By Gail Ukockis | (Informed Comment) | – –
“Oh, no. No. Never. Well, I’ll apologize if I need to. But for something like that, absolutely not. I stand by my comments.”
This was the response by General John Kelly when asked on Monday night whether he was going to apologize to Representative Wilson for both insulting her and lying about her (as proven by video evidence). Without naming her, he had implied that she was a grandstander for telling people about Trump’s botched call to a Gold Star family. In defending Trump, Kelly had said that she was “in a long tradition of empty barrels making the most noise.” Also, he had lied about her claiming credit at a building dedication ceremony: “And we were stunned, stunned that she’d done it. Even for someone that is that empty a barrel, we were stunned.”
Before the October 30 interview with Laura Ingraham, I had been willing to give Kelly the benefit of the doubt regarding his possible racism when he denigrated Wilson (an African American woman). His outrageous interpretation of the Civil War, though, reflects the white supremacist view of slavery and the real cause of that war. In discussing the conflict between the North and South, he talked about the “men and women of good faith” who followed their consciences—but nothing about the slaves themselves. (He did not explain how a person of conscience could actually condone the horrors of slavery.) To render slaves invisible in this interpretation is to dehumanize millions of persons who were deemed as property. He had also dehumanized Wilson when he had called her an empty barrel. Instead of treating her as a person worthy of his respect, he had characterized her as an object worthy only of contempt. I know nothing about the “long tradition of empty barrels,” but I do know about the long tradition of oppressing slaves and other persons of color.
Besides the racist tendency to erase people of color from the pages of history and the realm of politics, Kelly also showed a disrespectful attitude toward Wilson as a woman in that interview. Why should he ever apologize to her? She is only a woman, and in the good old days people like her knew their place.
The empty barrel insult, then, is a profound example of how society tries to silence women—especially outspoken ones. In medieval Europe, villagers would force such women to wear scold’s bridles. Also called a brank, this metal contraption covered a woman’s face and prevented her from talking. The villagers would parade the “scolds” through the streets to be pelted with vegetables and spat upon.
Kelly and others are trying to silence Wilson with a metaphorical scold’s bridle. Just last week, a radio host called Wilson a “cheap sleazy Democrat whore.” Calling female politicians names like these, of course, has nothing to do with alleged sexual behavior and everything to do with the Biblical story of resisting the evil Queen Jezebel. Perhaps this is related to Kelly’s nostalgic reference to the time when women were sacred—and not meddling in politics.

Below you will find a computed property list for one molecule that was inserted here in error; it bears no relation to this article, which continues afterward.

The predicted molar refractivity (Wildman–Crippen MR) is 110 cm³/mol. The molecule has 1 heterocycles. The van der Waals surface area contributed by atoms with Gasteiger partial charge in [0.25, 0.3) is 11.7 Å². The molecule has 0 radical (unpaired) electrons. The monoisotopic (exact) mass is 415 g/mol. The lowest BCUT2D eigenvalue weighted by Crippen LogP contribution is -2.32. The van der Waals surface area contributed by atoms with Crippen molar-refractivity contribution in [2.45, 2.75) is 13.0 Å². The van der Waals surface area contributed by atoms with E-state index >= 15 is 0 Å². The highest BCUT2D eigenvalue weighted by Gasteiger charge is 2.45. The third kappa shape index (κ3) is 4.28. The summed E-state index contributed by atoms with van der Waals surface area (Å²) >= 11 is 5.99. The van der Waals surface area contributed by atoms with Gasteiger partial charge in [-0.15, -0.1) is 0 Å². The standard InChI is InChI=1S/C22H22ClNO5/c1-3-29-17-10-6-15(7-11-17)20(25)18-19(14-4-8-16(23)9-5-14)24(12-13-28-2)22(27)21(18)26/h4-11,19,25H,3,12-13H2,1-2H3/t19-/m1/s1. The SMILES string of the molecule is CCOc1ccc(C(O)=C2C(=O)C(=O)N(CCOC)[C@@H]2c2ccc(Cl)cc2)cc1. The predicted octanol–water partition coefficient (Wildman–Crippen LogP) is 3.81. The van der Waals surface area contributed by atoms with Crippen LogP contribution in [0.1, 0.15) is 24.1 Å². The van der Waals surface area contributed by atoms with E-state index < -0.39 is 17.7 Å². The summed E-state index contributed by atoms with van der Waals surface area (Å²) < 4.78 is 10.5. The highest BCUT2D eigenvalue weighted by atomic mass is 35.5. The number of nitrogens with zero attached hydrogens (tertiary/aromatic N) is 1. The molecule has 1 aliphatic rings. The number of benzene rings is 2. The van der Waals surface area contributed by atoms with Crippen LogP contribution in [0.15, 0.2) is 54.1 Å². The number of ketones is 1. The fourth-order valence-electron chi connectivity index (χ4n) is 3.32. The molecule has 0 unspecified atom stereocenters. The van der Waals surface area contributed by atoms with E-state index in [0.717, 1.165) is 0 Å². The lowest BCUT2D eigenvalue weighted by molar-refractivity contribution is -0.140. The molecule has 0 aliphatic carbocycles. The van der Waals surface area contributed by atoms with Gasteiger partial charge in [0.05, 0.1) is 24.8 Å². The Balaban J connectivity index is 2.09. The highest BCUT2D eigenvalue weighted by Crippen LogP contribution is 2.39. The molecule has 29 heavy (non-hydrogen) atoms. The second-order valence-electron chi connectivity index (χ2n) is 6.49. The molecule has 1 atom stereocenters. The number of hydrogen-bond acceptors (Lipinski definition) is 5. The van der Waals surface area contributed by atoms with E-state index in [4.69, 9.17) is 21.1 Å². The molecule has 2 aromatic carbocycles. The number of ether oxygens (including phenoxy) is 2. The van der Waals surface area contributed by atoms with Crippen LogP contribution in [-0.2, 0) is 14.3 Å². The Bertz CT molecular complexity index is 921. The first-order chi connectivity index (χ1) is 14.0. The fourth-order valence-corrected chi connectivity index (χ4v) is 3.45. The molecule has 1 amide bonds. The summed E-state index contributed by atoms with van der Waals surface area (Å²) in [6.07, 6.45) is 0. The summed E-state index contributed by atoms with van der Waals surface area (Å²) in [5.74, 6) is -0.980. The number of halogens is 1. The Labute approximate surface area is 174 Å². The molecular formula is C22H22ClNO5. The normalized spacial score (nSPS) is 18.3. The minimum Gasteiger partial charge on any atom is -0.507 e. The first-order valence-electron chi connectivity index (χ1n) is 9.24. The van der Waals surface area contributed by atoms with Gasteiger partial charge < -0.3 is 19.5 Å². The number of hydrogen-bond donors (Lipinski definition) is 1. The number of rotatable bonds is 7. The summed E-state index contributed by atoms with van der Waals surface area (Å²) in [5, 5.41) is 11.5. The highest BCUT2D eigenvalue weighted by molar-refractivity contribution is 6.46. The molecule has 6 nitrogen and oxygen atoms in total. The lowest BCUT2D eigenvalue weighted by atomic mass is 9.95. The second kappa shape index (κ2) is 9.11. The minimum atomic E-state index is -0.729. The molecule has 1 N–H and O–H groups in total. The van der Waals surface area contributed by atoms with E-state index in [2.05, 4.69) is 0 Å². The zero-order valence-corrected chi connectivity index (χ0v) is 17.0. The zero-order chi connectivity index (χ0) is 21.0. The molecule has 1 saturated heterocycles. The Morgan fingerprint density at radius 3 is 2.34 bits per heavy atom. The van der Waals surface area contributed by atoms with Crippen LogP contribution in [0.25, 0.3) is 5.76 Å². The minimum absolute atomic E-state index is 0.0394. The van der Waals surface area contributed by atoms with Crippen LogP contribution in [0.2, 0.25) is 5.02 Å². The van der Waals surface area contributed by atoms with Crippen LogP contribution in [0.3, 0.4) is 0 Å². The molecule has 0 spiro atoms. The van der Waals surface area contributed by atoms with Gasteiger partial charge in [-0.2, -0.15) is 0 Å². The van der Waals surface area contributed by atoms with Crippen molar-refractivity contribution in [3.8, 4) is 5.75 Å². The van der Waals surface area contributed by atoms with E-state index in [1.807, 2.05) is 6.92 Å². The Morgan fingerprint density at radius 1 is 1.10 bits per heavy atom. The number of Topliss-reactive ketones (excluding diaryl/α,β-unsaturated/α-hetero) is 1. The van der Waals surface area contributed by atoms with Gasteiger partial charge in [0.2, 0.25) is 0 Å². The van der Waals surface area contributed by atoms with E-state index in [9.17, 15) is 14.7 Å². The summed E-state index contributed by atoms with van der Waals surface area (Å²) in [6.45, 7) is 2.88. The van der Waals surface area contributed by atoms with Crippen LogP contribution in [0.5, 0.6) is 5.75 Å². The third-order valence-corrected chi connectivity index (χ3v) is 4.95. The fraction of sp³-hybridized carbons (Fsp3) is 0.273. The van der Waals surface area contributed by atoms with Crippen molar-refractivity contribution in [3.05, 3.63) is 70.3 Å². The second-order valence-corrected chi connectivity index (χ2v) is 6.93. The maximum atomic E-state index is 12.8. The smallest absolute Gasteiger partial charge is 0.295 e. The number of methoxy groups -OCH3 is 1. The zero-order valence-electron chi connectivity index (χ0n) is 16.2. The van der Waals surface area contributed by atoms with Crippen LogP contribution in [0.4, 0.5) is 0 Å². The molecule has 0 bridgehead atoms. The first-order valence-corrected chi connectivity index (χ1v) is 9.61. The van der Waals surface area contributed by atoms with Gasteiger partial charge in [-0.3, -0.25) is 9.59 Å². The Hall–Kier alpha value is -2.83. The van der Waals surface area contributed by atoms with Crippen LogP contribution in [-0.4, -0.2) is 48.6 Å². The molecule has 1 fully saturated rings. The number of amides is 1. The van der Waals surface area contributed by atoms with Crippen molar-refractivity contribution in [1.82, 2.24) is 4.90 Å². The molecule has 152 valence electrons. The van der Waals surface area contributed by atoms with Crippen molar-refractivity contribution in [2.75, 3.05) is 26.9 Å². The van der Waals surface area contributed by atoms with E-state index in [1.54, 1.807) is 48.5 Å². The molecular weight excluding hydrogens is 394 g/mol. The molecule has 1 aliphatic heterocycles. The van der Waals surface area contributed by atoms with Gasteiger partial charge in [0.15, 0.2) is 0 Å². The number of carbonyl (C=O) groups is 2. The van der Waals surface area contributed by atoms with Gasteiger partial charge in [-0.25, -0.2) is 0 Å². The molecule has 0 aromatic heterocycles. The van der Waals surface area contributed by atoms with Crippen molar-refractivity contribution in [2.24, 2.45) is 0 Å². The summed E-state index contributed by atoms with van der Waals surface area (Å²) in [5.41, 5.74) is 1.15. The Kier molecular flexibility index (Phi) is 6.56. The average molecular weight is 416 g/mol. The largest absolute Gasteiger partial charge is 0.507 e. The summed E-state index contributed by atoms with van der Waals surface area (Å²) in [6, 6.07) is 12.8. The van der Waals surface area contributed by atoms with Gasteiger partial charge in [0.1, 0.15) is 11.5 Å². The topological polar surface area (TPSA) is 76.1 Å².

By trying to discredit Wilson as a witness to the phone call, Kelly and his allies also refuse to honor her as a Congressperson. The video of the building ceremony clearly shows that Kelly had lied and has no credibility in this matter. However, the truth can have less power when it is on the side of an African American woman than a white male in a general’s uniform.
Besides attacking her credibility, Kelly also tried to strip Wilson of her insider status as a Washington politician. Kelly firmly categorized her as the Other when he used the word “sacred” regarding military matters. By listening in on the President’s call, this civilian had allegedly violated a moral code. and intruded into a restricted place (although she had been invited to listen to the call.) This woman then had the nerve to call out the Commander-in-Chief instead of acknowledging her proper place.
Wilson, then, is anything but an empty barrel but a citizen who had spent years in community building before entering Congress. With this insult, Kelly had tried to dismiss every achievement, every speech of Wilson’s as completely meaningless. Another aspect of the siling of women is the invisibility of women’s accomplishments, which Kelly tried to invoke. Nobody—especially Wilson—deserves this erasure of her years of hard work.
Although it was depressing to see Kelly attempt to put a scold’s bridle on Wilson, the good news is that she is refusing to put it on. The public rejection of any efforts to silence her is heartening for anybody who respects the dignity of all persons. Kelly had claimed that Wilson was a liar and the Other—but his scorn has only amplified the power of this outstanding woman.
Gail Ukockis, PhD, MSW, MA, is an educator and social worker with an eclectic background that includes graduate studies in history. For eleven years, Dr. Ukockis taught a women’s issues course at Ohio Dominican University, which served as the foundation for this textbook. Her research interests also include HIV/AIDS, cultural competence, and human trafficking. She is author of Women’s Issues for a New Generation: A Social Work Perspective (Oxford: Oxford University Press, 2016).
Related video added by Juan Cole: